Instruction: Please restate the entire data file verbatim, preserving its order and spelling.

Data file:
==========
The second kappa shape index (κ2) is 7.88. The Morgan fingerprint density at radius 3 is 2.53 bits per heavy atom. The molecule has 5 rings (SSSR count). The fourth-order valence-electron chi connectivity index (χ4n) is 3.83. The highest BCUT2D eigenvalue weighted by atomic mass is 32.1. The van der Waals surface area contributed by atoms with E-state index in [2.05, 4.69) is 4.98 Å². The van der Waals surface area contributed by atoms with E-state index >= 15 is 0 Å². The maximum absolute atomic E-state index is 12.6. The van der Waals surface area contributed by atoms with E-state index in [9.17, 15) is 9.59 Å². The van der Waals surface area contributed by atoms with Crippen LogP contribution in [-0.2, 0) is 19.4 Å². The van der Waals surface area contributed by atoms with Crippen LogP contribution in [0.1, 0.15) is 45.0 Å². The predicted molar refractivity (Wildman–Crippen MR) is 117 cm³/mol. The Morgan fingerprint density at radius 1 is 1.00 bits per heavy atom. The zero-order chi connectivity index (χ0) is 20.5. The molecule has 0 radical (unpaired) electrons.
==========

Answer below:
The second kappa shape index (κ2) is 7.88. The Morgan fingerprint density at radius 3 is 2.53 bits per heavy atom. The molecule has 5 rings (SSSR count). The fourth-order valence-electron chi connectivity index (χ4n) is 3.83. The highest BCUT2D eigenvalue weighted by atomic mass is 32.1. The van der Waals surface area contributed by atoms with E-state index in [2.05, 4.69) is 4.98 Å². The van der Waals surface area contributed by atoms with E-state index >= 15 is 0 Å². The maximum absolute atomic E-state index is 12.6. The van der Waals surface area contributed by atoms with E-state index in [9.17, 15) is 9.59 Å². The van der Waals surface area contributed by atoms with Crippen LogP contribution in [-0.2, 0) is 19.4 Å². The van der Waals surface area contributed by atoms with Crippen LogP contribution in [0.1, 0.15) is 45.0 Å². The predicted molar refractivity (Wildman–Crippen MR) is 117 cm³/mol. The Morgan fingerprint density at radius 1 is 1.00 bits per heavy atom. The zero-order chi connectivity index (χ0) is 20.5. The molecule has 0 radical (unpaired) electrons.